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52 GENRES & COUNTING...Charting the History of Black Music.  Multimedia Artist Rebecca Smith and audio producer Jimmy Power worked with the SKN Heritage Museum to chart a dynamic representation of the history of Black music in the UK. Shown at Splendour Festival, as part of a wider installation piece;

Music unifies us all and is a pivotal part of Caribbean culture. Music is also a way of building bridges across ethnic groups and society as a whole. It’s well known that black people have been in the UK since 1700 but most Caribbeans arrived between 1947 and the late 60s, a group known as the ‘Windrush Generation’. They brought colour and vibrancy to the UK along with their brand of music.

How did these pioneers move to and become part of a country whose government invited them but where they were not always welcome? Despite the prejudice and signs that said, “No Irish, no dogs, no blacks”, black people were able to use their talent to make their mark in the music industry, creating new genres of music that bring people of different races together.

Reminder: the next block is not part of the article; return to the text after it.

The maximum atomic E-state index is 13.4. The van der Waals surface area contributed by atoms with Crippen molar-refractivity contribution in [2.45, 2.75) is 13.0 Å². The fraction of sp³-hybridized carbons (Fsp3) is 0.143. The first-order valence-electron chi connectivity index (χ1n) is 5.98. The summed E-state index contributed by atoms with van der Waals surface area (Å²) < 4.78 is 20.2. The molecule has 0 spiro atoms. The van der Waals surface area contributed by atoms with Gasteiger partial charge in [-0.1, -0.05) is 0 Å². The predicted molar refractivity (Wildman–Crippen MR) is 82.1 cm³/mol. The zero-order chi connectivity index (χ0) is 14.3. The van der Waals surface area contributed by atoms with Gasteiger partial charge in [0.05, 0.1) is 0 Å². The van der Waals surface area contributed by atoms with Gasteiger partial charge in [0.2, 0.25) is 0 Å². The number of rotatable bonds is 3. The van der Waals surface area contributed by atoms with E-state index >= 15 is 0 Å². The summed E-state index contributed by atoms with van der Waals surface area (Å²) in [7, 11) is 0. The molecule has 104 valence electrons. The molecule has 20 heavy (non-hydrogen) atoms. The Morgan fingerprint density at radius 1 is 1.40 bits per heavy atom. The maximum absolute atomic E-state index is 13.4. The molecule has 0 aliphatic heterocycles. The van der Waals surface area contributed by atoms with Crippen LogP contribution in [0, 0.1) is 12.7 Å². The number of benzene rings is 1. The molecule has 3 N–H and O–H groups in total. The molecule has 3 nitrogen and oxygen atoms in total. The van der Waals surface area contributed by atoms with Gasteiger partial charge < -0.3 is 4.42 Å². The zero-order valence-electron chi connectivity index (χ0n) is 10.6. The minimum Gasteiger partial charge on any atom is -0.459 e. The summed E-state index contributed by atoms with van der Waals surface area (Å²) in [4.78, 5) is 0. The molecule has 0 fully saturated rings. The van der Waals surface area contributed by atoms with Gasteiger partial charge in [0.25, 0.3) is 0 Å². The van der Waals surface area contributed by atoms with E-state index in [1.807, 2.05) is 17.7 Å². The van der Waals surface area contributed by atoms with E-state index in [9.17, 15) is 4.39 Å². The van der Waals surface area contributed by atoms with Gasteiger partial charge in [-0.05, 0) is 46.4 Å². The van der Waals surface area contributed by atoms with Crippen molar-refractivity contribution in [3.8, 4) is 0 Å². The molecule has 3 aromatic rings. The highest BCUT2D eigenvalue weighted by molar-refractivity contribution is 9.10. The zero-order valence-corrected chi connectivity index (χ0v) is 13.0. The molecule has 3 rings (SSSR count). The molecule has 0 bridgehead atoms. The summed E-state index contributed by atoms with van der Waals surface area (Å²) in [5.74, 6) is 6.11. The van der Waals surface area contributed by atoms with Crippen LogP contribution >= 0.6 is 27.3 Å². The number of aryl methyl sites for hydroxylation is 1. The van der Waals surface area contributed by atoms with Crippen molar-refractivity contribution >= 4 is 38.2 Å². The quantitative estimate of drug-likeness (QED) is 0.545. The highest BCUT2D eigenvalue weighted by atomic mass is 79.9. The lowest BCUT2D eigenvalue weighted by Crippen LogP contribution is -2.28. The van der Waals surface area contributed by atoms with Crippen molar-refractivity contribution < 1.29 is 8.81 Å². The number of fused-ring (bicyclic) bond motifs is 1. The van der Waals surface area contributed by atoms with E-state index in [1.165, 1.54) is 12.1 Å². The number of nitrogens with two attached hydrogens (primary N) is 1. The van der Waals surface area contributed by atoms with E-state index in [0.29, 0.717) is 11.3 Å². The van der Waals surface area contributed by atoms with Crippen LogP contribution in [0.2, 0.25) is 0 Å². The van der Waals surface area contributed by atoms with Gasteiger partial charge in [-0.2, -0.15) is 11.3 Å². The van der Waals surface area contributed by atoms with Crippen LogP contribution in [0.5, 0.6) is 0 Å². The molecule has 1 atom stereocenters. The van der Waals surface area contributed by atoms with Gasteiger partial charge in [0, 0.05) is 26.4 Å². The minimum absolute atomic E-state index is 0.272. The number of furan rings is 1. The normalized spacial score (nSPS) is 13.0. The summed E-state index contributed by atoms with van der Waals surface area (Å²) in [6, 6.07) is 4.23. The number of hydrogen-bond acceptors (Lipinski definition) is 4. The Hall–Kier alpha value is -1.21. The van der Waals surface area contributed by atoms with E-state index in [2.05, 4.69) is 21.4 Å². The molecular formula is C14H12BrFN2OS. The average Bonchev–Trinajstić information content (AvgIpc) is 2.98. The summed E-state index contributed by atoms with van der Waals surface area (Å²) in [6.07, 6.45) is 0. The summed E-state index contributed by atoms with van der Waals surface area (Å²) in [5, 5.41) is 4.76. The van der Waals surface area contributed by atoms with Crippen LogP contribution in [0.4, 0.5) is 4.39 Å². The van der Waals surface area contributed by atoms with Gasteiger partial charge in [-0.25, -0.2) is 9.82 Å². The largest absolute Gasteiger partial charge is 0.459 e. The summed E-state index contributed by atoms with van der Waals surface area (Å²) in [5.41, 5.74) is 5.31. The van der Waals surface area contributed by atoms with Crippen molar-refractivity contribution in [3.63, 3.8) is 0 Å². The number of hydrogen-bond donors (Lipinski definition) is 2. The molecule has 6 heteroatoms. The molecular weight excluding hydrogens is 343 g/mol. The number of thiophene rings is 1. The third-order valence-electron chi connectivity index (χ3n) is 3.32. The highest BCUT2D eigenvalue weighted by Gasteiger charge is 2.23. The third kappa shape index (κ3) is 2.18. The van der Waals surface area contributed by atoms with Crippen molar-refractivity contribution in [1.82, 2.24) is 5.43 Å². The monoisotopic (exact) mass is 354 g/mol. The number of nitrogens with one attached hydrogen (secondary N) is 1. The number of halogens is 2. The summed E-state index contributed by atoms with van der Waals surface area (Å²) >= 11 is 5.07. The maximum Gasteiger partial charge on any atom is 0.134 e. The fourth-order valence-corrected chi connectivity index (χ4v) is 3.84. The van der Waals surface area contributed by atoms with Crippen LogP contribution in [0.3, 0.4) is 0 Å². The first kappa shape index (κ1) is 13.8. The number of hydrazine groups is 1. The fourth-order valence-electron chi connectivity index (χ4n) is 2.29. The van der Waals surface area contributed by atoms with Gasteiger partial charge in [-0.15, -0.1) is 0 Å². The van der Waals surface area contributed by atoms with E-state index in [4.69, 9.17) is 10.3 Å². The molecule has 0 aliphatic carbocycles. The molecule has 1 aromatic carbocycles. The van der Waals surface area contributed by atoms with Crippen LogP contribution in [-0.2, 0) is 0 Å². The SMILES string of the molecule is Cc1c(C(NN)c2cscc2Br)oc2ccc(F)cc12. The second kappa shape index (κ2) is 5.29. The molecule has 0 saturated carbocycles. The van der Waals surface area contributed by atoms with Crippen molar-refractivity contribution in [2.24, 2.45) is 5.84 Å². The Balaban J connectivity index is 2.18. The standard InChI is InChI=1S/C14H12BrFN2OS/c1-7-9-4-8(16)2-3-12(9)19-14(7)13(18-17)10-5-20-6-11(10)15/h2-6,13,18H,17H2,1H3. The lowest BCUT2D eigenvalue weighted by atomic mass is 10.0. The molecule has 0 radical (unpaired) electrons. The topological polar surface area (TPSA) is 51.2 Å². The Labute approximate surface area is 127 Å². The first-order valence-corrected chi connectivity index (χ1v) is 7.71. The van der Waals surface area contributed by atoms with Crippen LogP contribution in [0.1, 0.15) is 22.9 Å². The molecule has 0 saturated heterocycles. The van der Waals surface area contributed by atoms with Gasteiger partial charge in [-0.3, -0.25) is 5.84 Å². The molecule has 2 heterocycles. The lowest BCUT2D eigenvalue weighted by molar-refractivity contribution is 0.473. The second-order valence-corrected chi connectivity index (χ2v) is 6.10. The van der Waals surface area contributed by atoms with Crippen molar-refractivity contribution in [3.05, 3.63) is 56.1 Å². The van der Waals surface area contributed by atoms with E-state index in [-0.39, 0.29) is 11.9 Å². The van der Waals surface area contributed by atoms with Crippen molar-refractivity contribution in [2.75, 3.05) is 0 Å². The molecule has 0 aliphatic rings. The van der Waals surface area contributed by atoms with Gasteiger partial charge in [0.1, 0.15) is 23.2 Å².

Have you ever listened to a song or piece of music and thought to yourself this song sounds like… or that hook reminds me of… or is just a speeded up version of that old classic etc.? It seems most genres of music have come from a form of black music.  Studies have been done charting the history of black American music but not black music in the UK (as far as we know) until now. We’ve charted the contribution of black Britons to music, including those that immigrated or recorded music here.  This exhibition charts their amazing and continuing contribution to the UK’s music scene.




Moving Image

Rebecca Smith

Original Music Score

Jimmy Power


Commissioned By

Museum And | The National Caribbean Heritage Museum


Research Data

Museum And


Splendour Festival

Anchor 1
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